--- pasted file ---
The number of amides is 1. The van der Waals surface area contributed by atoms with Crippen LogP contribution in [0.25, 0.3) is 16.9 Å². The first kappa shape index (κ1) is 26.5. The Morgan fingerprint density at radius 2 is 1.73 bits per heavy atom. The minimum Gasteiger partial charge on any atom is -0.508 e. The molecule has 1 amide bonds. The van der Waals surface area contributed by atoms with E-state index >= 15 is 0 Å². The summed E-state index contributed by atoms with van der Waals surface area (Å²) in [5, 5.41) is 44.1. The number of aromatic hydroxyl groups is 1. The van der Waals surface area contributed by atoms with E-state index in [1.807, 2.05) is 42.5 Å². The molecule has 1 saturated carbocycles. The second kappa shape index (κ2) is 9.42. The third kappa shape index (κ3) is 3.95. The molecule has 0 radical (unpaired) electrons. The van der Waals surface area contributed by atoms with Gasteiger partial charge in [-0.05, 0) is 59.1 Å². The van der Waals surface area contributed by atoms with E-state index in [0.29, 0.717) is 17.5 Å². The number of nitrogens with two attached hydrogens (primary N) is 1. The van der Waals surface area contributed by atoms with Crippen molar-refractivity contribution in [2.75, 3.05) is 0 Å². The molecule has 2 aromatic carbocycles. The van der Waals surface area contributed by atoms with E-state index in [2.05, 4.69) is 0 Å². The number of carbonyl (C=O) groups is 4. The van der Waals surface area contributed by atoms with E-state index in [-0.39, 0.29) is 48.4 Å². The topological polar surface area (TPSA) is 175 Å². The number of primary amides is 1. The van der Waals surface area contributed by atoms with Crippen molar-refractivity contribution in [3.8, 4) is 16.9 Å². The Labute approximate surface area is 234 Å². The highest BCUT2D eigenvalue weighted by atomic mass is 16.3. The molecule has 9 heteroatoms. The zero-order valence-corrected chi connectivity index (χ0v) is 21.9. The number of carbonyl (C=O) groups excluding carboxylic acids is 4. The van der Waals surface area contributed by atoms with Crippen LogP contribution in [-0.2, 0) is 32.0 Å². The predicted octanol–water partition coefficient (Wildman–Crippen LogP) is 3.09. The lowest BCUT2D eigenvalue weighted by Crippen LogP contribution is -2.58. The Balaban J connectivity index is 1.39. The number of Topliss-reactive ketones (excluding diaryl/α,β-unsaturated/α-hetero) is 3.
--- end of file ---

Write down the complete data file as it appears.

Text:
The number of amides is 1. The van der Waals surface area contributed by atoms with Crippen LogP contribution in [0.25, 0.3) is 16.9 Å². The first kappa shape index (κ1) is 26.5. The Morgan fingerprint density at radius 2 is 1.73 bits per heavy atom. The minimum Gasteiger partial charge on any atom is -0.508 e. The molecule has 1 amide bonds. The van der Waals surface area contributed by atoms with E-state index >= 15 is 0 Å². The summed E-state index contributed by atoms with van der Waals surface area (Å²) in [5, 5.41) is 44.1. The number of aromatic hydroxyl groups is 1. The van der Waals surface area contributed by atoms with E-state index in [1.807, 2.05) is 42.5 Å². The molecule has 1 saturated carbocycles. The second kappa shape index (κ2) is 9.42. The third kappa shape index (κ3) is 3.95. The molecule has 0 radical (unpaired) electrons. The van der Waals surface area contributed by atoms with Gasteiger partial charge in [-0.05, 0) is 59.1 Å². The van der Waals surface area contributed by atoms with E-state index in [0.29, 0.717) is 17.5 Å². The number of nitrogens with two attached hydrogens (primary N) is 1. The van der Waals surface area contributed by atoms with Crippen molar-refractivity contribution in [2.75, 3.05) is 0 Å². The molecule has 2 aromatic carbocycles. The van der Waals surface area contributed by atoms with E-state index in [2.05, 4.69) is 0 Å². The number of carbonyl (C=O) groups is 4. The van der Waals surface area contributed by atoms with E-state index in [-0.39, 0.29) is 48.4 Å². The topological polar surface area (TPSA) is 175 Å². The number of primary amides is 1. The van der Waals surface area contributed by atoms with Crippen molar-refractivity contribution in [3.8, 4) is 16.9 Å². The Labute approximate surface area is 234 Å². The highest BCUT2D eigenvalue weighted by atomic mass is 16.3. The molecule has 9 heteroatoms. The zero-order valence-corrected chi connectivity index (χ0v) is 21.9. The number of carbonyl (C=O) groups excluding carboxylic acids is 4. The van der Waals surface area contributed by atoms with Crippen LogP contribution in [-0.2, 0) is 32.0 Å². The predicted octanol–water partition coefficient (Wildman–Crippen LogP) is 3.09. The lowest BCUT2D eigenvalue weighted by Crippen LogP contribution is -2.58. The Balaban J connectivity index is 1.39. The number of Topliss-reactive ketones (excluding diaryl/α,β-unsaturated/α-hetero) is 3.